to one side. I still remember feeling scared, creeping along behind my friends, wondering if I would fall into the dark, if a train would enter while we were in there, or if the bats would get us! Well, we made it, there was no train, and we never saw any bats either. The way back was even scarier since our torches went out and my friends decided to walk the tunnel anyway. So we walked it IN THE DARK! I really can recall seeing the light at the far end getting closer, and wishing it would come sooner! Back then some rock was coming down in spots, and some areas of brick too had fallen. That would have surely killed us. The last time I walked it was when an outside company was removing the track for the railroad. The state has discussed for years putting light rail on the branch for commuter service, and I’m sure it will happen, as it is too valuable to let it go to waste. There was even talk of the state using it for truck traffic. NYSW 4002 exits the east portal at Edgewater to weigh cars. This location is now a very expensive condo area. Notice the NYSW stone above engine. Engine is sitting on the switch that was the west wye. Track to right went to the scale. Photo taken on November 13, 1988 by WinPix railroad tunnel on the New Jersey side of the Hudson. It was even used as an atomic bomb shelter during the cold war. I was fortunate enough to actually walk through it while the tracks were being pulled up. Some of the stories people tell of this tunnel are incorrect, as no one was ever hit by a train coming out of it. In fact, the train used to crawl going in and out of the tunnel, as the tracks were always wet due to poor drainage, and were in bad shape back then. There is a center air portal, which is really cool to see from the inside looking out. While doing research on the tunnel years ago (I belong to the NYS&W Historical Society) I discovered that there are in fact three air shafts, all made during construction, but they were all filled in after opening. Then due to excessive smoke from the coal-burning steam locos, they opened one up for air. Now, Fairview is a very congested town, so two poor homeowners, probably unbeknownst to them, live above a 100-plus-year-old, 200-foot-deep shaft! My friends and I once walked through the tunnel when we were about 12, with makeshift torches. As it was always flooded down there, especially on the Edgewater side, we had to walk along a four-foot wide metal pipe placed off It really was a fun, quiet place for us kids to hang out and explore, and really beautiful, with wild ferns all around the rock and a stream running gently nearby. It never was a “bad” area as some people have suggested. It’s sad to see the chain link fences up at both ends now. I actually pondered driving through it with a Jeep, but I guess that wouldn’t happen now. –Kenneth Accomando The portal on the Edgewater Side, still in decent condition. 7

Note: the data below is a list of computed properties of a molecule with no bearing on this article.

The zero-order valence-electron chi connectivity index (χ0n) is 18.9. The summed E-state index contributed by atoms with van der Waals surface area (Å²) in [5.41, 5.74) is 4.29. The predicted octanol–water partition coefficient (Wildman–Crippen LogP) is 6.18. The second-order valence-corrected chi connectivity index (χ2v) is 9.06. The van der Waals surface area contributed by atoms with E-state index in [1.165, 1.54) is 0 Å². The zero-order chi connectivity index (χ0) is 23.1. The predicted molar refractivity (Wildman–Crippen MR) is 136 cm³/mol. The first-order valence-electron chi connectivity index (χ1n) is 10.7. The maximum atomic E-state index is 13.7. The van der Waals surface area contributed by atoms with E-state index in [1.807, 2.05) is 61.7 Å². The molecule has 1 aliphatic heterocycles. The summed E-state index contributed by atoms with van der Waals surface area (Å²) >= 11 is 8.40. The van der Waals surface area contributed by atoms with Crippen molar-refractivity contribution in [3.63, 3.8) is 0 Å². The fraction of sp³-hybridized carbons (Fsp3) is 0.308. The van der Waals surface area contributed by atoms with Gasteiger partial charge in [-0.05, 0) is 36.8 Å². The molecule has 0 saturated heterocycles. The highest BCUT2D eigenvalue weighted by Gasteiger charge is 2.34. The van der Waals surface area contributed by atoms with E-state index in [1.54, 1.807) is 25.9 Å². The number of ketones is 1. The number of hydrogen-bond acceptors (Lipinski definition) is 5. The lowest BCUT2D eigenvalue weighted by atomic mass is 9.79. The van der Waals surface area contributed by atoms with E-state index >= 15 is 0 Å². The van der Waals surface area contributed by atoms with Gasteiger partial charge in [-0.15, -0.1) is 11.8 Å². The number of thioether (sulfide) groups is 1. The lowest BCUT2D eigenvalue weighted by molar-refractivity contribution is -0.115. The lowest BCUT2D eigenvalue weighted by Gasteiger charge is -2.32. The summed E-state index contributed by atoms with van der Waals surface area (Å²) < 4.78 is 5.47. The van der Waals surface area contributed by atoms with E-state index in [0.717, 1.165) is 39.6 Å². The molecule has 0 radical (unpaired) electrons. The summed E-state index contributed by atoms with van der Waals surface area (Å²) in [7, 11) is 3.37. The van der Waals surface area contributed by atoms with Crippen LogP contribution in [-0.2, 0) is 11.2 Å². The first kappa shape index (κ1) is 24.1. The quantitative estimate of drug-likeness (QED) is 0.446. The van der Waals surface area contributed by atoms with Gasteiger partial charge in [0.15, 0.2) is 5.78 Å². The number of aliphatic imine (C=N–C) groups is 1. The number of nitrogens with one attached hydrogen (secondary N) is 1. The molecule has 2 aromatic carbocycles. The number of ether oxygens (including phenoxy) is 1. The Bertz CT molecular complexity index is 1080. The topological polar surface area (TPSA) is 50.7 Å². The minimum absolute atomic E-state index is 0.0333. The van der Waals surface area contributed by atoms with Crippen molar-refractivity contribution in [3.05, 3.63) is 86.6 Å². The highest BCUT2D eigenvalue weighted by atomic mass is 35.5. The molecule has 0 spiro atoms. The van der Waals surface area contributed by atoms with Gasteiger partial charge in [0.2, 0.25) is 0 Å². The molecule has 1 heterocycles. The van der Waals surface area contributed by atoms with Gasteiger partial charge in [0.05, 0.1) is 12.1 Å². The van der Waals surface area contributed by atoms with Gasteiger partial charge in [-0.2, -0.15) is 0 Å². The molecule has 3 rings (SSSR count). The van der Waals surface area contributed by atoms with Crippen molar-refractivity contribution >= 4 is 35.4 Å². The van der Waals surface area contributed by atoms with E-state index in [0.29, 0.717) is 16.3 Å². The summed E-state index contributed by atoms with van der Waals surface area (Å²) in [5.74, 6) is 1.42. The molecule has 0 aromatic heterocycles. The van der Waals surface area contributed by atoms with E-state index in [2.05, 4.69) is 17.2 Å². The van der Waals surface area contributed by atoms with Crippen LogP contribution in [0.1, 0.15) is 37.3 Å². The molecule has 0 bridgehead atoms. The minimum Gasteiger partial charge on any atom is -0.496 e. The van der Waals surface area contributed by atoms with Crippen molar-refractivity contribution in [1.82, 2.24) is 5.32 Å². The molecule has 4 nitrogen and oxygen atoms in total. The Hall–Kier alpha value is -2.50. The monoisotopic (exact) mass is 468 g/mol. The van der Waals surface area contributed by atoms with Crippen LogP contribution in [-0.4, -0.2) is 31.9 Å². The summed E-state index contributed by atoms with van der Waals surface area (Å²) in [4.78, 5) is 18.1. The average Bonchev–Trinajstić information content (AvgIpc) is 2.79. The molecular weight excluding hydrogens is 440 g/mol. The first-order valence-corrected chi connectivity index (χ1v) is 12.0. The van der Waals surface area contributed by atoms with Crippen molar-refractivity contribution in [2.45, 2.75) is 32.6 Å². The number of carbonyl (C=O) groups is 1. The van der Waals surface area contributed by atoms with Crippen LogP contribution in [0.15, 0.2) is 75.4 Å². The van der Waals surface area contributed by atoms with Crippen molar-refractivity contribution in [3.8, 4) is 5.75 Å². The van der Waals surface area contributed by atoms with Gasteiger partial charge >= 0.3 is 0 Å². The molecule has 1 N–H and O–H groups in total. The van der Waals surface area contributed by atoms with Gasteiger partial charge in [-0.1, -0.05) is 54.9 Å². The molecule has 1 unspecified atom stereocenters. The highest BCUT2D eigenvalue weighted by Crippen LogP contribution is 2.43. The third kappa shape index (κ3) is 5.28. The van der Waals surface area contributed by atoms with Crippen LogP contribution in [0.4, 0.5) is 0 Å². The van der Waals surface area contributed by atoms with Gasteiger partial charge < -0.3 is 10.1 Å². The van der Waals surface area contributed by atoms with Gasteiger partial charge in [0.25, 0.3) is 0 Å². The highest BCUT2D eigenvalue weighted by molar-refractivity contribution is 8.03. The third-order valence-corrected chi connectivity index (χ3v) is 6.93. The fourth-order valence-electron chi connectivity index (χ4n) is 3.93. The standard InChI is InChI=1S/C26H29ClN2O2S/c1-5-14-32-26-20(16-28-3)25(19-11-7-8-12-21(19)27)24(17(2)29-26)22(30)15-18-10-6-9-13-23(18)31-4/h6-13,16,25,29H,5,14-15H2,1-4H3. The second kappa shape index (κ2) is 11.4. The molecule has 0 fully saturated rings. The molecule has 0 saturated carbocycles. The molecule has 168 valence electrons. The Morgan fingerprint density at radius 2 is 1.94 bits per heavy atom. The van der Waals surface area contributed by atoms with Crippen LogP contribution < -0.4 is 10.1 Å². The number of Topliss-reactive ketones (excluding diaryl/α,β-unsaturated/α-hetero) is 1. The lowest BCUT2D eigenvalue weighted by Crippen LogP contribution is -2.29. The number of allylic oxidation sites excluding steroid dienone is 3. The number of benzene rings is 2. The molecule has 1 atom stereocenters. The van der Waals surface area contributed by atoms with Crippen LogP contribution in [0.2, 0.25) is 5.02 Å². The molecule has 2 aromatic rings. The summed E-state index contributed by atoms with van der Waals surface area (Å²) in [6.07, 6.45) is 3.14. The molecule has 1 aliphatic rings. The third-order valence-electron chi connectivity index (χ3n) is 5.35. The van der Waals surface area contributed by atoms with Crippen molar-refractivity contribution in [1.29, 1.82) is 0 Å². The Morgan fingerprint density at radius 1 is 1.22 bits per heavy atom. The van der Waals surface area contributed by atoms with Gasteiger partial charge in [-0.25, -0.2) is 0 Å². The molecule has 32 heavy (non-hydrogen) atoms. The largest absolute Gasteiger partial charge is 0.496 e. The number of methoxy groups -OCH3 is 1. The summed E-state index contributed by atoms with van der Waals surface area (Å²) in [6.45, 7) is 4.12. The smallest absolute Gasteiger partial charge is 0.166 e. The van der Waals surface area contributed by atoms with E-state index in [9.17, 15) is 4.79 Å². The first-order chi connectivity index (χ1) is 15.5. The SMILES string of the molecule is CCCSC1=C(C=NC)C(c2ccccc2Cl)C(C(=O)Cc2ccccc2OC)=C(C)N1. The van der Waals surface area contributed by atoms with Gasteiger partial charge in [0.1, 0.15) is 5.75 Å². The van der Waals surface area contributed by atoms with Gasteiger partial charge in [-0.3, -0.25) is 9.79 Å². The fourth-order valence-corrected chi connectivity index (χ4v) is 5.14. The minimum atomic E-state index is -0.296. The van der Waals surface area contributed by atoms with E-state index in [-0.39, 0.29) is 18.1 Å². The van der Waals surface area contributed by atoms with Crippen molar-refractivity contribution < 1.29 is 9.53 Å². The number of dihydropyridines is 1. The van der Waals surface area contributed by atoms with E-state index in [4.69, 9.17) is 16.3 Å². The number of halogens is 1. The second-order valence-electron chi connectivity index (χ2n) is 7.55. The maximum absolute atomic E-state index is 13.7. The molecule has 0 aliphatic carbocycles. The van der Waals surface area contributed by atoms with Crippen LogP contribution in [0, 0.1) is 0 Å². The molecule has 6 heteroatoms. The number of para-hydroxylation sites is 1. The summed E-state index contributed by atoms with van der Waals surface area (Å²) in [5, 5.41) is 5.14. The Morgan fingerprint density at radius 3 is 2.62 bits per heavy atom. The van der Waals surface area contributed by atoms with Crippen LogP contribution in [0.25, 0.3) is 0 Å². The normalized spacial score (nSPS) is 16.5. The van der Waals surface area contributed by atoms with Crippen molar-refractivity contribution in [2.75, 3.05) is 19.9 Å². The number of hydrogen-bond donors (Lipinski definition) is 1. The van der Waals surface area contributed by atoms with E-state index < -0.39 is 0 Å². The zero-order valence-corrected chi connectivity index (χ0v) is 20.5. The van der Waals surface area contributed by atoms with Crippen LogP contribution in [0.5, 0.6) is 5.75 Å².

Left: The right of way in a cut through the Fairview Cemetery approaching the Fairview portal.

T he best way to show what's going on around the railroad is with pictures! Here are some pictures of the work. Left to right, top to bottom: 1. After winning a long battle with Pohatcong Township our Susquehanna Mine has been completely rebuilt. This picture is from the very top of the sluice run. 2. Everything at the mine was moverd180 degrees. Here we see ongoing construction. 3. Dylan Vieytes and a young passenger on The Polar Express. 4. Member April “Doc” Koschker carved “Billy Bear” in memory of member Bill Doran. Billy Bear got a new cement base this year. 6. Chuck Hoering and Les Coleman working on the caboose hop during the Milford Alive event. 7. Engineer (trainman) Frank Capalbo, in the Christmas spirit, on The Polar Express. 8. Families coming to board The Polar Express. 9. Engineer Wayne Jennings on The Great Pumpkin Train. 10. The staff of the Ol’ Susquehanna mine, Sam, Martin, Alecia and Miles. 11. Santa Chuck Hoering on the Polar Express. 12. The new mine is really quite a spectacle. It has various water features, and really out does the old setup. 13. With a rebuilt mine our fall trips were the most successful ever. Here we see the crowds awaiting to return on the next Great Pumpkin Train. 14. Greg Ruch and Keegan Forke getting the steam locomotive ready for the days work.

By Ed Kaminski SANTA MADE HIS ANNUAL VISIT TO THE MAYWOOD STATION MUSEUM ON DECEMBER 17, 2016 Santa made a special visit to the Maywood Station Museum for the 15th Annual Santa at the Maywood Station Museum event on December 17, 2016. Santa met with each good little boy and girl and every child received a bag of treats courtesy of New Jersey Operation Lifesaver; Atlas Model Railroad Company; the New York, Susquehanna & Western Railway; and the Maywood Station Museum. Each child attending also was given a free chance to win special raffle prizes including a BMW Junior Bike Tricycle courtesy of Park Ave BMW, which was won by Louis Steccato and an Atlas H.O. Starter Train Set courtesy of Atlas Model Railroad Company, which was won by Sarah Jain. Santa said to be good little boys and girls this year and he'll see everyone again next December! NYS&W 3810 on the SU-99 passing Maywood Station March 8th 2013. All Photos by Edward S. Kaminski 12